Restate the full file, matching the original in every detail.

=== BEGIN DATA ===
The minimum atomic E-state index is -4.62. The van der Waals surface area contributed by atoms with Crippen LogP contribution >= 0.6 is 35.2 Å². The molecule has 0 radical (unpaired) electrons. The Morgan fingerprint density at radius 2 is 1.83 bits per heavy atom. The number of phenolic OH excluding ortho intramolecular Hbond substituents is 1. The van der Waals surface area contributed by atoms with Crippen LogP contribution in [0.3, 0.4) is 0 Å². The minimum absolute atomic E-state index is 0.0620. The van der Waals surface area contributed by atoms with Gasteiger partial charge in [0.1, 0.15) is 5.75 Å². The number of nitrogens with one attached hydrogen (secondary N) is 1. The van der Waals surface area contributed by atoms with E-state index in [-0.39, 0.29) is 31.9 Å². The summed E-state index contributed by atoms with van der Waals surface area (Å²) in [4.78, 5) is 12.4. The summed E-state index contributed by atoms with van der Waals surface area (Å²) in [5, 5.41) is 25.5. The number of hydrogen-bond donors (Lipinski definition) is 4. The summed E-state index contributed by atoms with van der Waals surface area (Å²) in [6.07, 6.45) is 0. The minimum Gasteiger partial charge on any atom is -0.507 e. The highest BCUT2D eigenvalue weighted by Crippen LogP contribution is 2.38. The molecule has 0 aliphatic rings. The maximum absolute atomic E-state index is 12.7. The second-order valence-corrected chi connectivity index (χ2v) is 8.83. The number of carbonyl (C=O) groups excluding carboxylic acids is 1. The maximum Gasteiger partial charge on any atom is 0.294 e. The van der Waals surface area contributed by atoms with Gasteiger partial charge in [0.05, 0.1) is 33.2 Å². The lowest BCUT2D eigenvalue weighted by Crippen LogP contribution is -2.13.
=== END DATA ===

The minimum atomic E-state index is -4.62. The van der Waals surface area contributed by atoms with Crippen LogP contribution >= 0.6 is 35.2 Å². The molecule has 0 radical (unpaired) electrons. The Morgan fingerprint density at radius 2 is 1.83 bits per heavy atom. The number of phenolic OH excluding ortho intramolecular Hbond substituents is 1. The van der Waals surface area contributed by atoms with Crippen LogP contribution in [0.3, 0.4) is 0 Å². The minimum absolute atomic E-state index is 0.0620. The van der Waals surface area contributed by atoms with Gasteiger partial charge in [0.1, 0.15) is 5.75 Å². The number of nitrogens with one attached hydrogen (secondary N) is 1. The van der Waals surface area contributed by atoms with E-state index in [-0.39, 0.29) is 31.9 Å². The summed E-state index contributed by atoms with van der Waals surface area (Å²) in [4.78, 5) is 12.4. The summed E-state index contributed by atoms with van der Waals surface area (Å²) in [5, 5.41) is 25.5. The number of hydrogen-bond donors (Lipinski definition) is 4. The summed E-state index contributed by atoms with van der Waals surface area (Å²) in [6.07, 6.45) is 0. The minimum Gasteiger partial charge on any atom is -0.507 e. The highest BCUT2D eigenvalue weighted by Crippen LogP contribution is 2.38. The molecule has 0 aliphatic rings. The maximum absolute atomic E-state index is 12.7. The second-order valence-corrected chi connectivity index (χ2v) is 8.83. The number of carbonyl (C=O) groups excluding carboxylic acids is 1. The maximum Gasteiger partial charge on any atom is 0.294 e. The van der Waals surface area contributed by atoms with Gasteiger partial charge in [0.05, 0.1) is 33.2 Å². The lowest BCUT2D eigenvalue weighted by Crippen LogP contribution is -2.13.